It is worth noting in passing that, since the time it was denied foundation trust status, causing the disintegration of care, Cambridgeshire Community Services has gone on to be named as the best community trust to work for by the Health Service Journal, and is now doing very well, albeit by working mainly with others outside Cambridgeshire.

Against that backdrop, and because of the 2012 Act taken through Parliament by the then local MP and Secretary of State for Health, the Cambridgeshire and Peterborough clinical commissioning group, in wanting to move to a new model of outcomes-based care, was forced in 2013 to put health services for older people out to tender. The process attracted national attention and was very controversial locally, mainly because of its focus on trying to attract private providers. Shrouded in commercial confidentiality, rumours abounded. Many organisations expressed interest including Virgin Care, Care UK, Circle, Capita and UnitedHealth and more.

Over many months, campaigners and I sat through numerous CCG board meetings and what were described as public consultation meetings where we were assured that all was well and that the many concerns we raised were unjustified. It was announced that the three final bidders for the contract to lead the services were Care for Life, UnitingCare Partnership and Virgin Care. Eventually, in October 2014, it was announced that the five-year outsourcing contract to run older people’s healthcare and adult community care was to be awarded to the UnitingCare Partnership, which was not a private bidder but an NHS consortium of Cambridgeshire and Peterborough NHS Foundation Trust and Cambridge University Hospitals NHS Foundation Trust. The five-year contract was worth £800 million and covered: urgent care for adults aged 65 and over, including in-patient and A&E services; mental health services for people aged 65 and over; adult community services for people aged 18 and over, including district nursing and rehabilitation services; and health services to support the care of people aged 65 and over. It is one of the biggest contracts the NHS has ever tendered.

The partnership started delivering services last April, and regular updates were issued outlining how the new services would work. We now know that, behind the scenes, much wrangling over costs was going on, but that was withheld from public gaze. Then came the bombshell. After eight months, and just one month of the new system operating fully, a joint statement was issued by Cambridgeshire and Peterborough CCG and UnitingCare. Not much detail was given, other than an assurance that services would continue, that patients should be reassured but also that the provider and the commissioner had agreed that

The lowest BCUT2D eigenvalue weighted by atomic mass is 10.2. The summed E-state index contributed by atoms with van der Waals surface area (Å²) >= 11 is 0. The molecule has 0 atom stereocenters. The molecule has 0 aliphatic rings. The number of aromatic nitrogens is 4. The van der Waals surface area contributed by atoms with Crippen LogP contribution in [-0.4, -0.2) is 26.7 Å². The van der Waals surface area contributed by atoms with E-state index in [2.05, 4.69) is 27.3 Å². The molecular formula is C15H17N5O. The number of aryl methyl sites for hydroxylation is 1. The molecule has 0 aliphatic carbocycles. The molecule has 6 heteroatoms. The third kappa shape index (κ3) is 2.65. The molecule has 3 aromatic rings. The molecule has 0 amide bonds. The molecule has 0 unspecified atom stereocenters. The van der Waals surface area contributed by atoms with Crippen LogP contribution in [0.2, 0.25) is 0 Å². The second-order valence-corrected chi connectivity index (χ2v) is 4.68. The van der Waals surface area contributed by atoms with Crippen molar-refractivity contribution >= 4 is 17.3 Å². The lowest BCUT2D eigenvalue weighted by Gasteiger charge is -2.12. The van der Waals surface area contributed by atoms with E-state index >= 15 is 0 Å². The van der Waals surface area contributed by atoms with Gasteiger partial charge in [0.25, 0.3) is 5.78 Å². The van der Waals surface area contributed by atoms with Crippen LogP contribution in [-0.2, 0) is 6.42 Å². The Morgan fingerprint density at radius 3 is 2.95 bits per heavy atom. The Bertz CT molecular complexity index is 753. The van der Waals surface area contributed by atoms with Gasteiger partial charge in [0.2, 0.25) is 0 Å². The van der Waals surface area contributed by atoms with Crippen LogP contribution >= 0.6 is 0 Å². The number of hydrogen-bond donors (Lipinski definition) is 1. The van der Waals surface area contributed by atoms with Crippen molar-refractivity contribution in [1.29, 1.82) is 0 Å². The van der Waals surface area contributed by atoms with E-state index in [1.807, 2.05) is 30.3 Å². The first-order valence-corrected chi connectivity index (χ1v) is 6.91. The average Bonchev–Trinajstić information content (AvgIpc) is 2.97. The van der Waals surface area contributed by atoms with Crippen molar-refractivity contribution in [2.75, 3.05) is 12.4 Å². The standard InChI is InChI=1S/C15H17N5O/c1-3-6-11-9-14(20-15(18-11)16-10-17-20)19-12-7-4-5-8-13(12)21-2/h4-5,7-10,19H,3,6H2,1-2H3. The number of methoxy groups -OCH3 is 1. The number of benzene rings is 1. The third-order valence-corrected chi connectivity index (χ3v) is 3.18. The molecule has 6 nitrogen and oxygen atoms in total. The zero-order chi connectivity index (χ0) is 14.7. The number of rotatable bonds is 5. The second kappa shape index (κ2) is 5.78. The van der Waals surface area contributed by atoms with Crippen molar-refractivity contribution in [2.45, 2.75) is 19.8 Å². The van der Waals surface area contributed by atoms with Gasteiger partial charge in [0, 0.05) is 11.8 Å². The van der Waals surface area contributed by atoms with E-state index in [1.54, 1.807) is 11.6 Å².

“the current arrangement is no longer financially sustainable.”

The contracts that had been established were to be honoured by the CCG, and patients and carers were promised that services would go on as usual and would not be disrupted. It was also said that it would try to retain the new model of integrated service delivery.

Let us briefly review some of the damage. We still do not really know how much the procurement process cost, but on the public side it was certainly millions, and probably at least as much again for private providers working up failed bids—doubtless to be recouped from somewhere else in the NHS later.

Let me turn now to the impact on staff. Back when Cambridgeshire Community Services failed in its bid for foundation status, a transition steering group was established to oversee the future of thousands of its staff. Teams were ripped apart and, with the new contract, more than 2,000 staff were transferred to Cambridgeshire and Peterborough Foundation Trust and Cambridgeshire County Council.